I spent much of this past week planning. Planning my annual writing calendar. Planning time for writing, revising, and editing the many different stories I hope to write this year. Planning the historical romance novella series that is part of that annual writing plan. And that’s where I’ve hit a snag. In fact, I’ve hit a few snags and have had to go back to the drawing board.
Problem 1. Novella 1 (book 1 of the series) is too damn long. This issue isn’t too surprising to me, as this poor manuscript has had so many different identities, it just has no idea what it is or is supposed to be. It was a novella before it was a novel before it was a novella again before it was the first book of a series. This has meant numerous conflict boxes, story maps, and manuscript versions. This past week, as I pieced the various manuscript parts together á la Frankenstein’s monster, I realized that in its current form, in order to have a beginning, middle, and end, the ‘novella’ is now around 80k words. My target was 40k. I’d be willing to go as high as 50k. But 80k? Ugh. At least now that all the words are in one file, I can do a thorough read and start making some serious cuts.
Problem 2. Who are all these people and why are they all in this book? One of the challenges of a series, especially a romance series in which each book will have its own couple pursuing their HEA, is readers need to meet and differentiate between at least some number of the characters from all the books in each story. The common thread for this series will be five ‘wild boys’ who are old school friends (the heroes) and the ladies (smart, strong-willed, and sometimes even nefarious) who will tame them. But bringing them on too fast, too soon, and without enough traits to keep them separate in the readers’ minds is a recipe for disaster. And it’s currently what’s happening in the early chapters of novella 1.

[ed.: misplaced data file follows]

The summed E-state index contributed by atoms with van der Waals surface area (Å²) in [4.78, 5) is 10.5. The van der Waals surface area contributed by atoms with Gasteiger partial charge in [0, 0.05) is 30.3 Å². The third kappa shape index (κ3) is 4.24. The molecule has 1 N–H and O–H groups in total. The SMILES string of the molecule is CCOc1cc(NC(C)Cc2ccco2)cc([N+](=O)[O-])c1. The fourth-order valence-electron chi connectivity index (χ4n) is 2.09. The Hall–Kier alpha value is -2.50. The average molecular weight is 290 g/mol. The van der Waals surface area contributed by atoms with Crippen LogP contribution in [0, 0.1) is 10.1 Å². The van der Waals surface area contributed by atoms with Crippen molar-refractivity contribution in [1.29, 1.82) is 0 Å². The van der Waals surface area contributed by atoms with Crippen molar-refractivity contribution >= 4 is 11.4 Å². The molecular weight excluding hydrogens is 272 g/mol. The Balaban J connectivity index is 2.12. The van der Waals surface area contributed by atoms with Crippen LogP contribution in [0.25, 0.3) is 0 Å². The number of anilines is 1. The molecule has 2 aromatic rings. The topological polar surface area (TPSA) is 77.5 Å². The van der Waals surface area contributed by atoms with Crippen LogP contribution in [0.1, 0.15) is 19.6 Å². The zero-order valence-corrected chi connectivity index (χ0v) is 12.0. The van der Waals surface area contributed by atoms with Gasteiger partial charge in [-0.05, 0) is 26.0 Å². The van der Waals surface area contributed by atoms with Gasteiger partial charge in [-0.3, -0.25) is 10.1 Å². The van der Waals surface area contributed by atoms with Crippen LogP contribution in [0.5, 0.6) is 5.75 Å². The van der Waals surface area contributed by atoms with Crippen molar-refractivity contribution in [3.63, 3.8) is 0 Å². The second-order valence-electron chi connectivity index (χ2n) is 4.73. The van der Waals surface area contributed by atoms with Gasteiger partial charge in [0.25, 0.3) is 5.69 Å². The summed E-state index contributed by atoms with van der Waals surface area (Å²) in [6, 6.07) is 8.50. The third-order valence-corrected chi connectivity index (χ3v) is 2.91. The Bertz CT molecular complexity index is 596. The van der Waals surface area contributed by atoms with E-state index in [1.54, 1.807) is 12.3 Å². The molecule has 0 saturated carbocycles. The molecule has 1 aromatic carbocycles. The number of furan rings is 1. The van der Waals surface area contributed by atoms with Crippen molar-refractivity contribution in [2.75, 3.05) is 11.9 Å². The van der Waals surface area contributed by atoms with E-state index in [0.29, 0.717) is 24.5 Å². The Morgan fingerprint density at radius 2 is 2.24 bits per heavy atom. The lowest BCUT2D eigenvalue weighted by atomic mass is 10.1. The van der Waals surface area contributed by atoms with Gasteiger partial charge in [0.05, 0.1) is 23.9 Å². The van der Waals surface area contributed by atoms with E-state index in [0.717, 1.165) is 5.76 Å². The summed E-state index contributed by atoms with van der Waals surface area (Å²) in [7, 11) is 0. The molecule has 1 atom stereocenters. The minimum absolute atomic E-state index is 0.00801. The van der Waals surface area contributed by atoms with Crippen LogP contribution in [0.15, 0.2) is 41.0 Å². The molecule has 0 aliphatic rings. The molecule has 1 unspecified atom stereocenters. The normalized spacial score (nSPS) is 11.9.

Jenny Crusie has talked about the issue of too many characters/how to keep them all straight for readers in this blog post. By sorting the characters in categories, as Jenny suggests, I hope to see who is necessary on the page when, and get the other characters out of there until it’s their turn.
Problem 3. I could have sworn there was a ‘big goal’ in there somewhere, but damned if I can find it (it was possibly stolen by a julenisse back in December). Another way to tie the books in a series together is to have some overarching goal being pursued by the related characters in the stories. For example, friend of the blog Mindy Klasky discussed her Diamond Brides series with us back in 2014, a series centered around the fictional Raleigh Rockets pro baseball team. While each book is a stand-alone, there’s also an overarching goal of the team – the goal of every pro baseball team – to get to and win the World Series, of course!
I’m a fan of the ‘big goal’. It’s one more reason to invest in and root for the characters. And I had a few ideas for my series, which I was sure I’d captured in my series bible (aka a multi-workbook spreadsheet). But that was before the craziness of November’s NaNoWriMo, which I didn’t ‘win’, but for which I did complete more than 20k new words for novella 1 (thus pushing it over the word count goal, see issue #1). I probably only imagined or dreamed or hoped I’d captured some really fabulous ‘big goal’ idea, because, alas, I have nothing in writing. After some intense brainstorming, I now have a few ideas. I’m planning to use my two upcoming writers’ retreats (one of the with the 8LWs!) to further explore and refine some sort of series goal.
It’s only the second full week of January and already I’ve got issues (but I’m just focusing on the writing-related ones here). Luckily, I’ve got some tentative mitigation plans as well. But I also have a feeling this 5- or 6-book series is going to be quite the multi-headed beast to wrestle to the ground, and I’ll likely have lots of unplanned trips back to the drawing board with this one. *sigh*
I could use some guidance and good reads to help wrap my head around all of this. So help a sister out. What series do you think is exceptionally well done? Bonus points for any historical romance series, and extra shiny bonus points if the stories are novellas!